Chimpanzee at Krefeld
Brown Tufted Capuchin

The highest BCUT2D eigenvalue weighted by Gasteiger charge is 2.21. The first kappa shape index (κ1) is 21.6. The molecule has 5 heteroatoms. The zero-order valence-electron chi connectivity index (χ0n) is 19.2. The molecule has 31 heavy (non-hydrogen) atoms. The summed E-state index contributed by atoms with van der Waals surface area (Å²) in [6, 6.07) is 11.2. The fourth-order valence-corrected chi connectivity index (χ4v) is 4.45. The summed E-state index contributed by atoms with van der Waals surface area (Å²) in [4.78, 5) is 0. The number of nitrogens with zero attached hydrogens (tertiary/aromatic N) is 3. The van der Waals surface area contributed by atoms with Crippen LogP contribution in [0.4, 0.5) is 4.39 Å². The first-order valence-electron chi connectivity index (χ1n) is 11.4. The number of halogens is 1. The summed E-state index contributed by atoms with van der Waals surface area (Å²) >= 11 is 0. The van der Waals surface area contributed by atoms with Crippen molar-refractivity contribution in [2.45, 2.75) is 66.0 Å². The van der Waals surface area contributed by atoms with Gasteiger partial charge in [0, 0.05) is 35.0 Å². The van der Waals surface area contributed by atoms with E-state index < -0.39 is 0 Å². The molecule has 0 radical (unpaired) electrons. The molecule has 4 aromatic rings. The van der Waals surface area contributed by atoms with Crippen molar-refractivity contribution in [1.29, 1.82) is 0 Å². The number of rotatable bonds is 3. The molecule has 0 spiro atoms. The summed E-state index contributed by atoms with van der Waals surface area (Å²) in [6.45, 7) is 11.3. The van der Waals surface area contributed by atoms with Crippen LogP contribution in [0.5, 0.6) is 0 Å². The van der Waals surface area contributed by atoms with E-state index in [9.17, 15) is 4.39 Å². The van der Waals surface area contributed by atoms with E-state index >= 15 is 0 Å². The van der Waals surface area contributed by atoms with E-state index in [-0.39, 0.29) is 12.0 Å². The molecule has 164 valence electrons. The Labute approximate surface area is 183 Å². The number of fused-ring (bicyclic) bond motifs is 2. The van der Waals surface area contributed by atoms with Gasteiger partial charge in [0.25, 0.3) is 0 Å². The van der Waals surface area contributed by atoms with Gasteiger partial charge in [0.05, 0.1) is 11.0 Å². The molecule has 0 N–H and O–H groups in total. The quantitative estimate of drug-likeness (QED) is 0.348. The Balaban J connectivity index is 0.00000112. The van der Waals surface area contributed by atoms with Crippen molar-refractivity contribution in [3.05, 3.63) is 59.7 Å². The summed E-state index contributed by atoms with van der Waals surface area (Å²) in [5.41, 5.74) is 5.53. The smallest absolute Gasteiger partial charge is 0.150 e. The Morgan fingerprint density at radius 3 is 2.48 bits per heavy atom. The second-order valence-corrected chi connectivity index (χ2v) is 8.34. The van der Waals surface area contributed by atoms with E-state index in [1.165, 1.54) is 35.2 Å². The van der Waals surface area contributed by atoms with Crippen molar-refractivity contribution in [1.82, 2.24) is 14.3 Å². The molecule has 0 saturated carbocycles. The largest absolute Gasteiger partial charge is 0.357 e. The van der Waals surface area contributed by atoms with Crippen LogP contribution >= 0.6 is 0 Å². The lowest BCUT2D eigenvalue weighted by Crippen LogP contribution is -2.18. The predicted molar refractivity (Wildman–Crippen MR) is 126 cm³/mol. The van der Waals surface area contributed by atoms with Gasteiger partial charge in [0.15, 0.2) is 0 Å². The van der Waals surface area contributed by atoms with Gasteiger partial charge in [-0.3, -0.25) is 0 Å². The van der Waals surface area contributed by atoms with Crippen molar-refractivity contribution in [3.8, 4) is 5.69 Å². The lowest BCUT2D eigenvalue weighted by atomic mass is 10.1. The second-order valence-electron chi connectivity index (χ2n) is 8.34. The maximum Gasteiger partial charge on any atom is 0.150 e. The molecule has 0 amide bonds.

Behind Glass refers both to the glass or boundaries of an enclosure and to the glass of the camera lens. Often I find myself gazing into the eyes of a monkey, his hand touching the glass wall that separates our worlds. The window works not only as a framing device but also to add atmosphere and narrative, left for the viewer to interpret. My photographs are about the beauty of animals but, more importantly, about their plight. The pictorial quality of these images softens the shock, but the punch is there in the eyes and melancholy expressions of the animals. Primates especially are able to remind people of the undeniable connection between man and animal, and this feeling evokes a memory of a time when man was part of nature. Sometimes I feel like Tennyson’s Lady of Shalott, watching a separate world through a glass lens, creating but not participating. I, too, am “half sick of shadows;” I feel a responsibility to take part, to contribute. These photographs should be a voice for the animals. I assist animal non-profits in three ways: by making photo books for them to use as they wish, by licensing images at no cost, and by producing awareness raising gallery exhibits and blog essays. My goal is to produce a book of this series, proceeds of which will benefit the Jane Goodall Fund.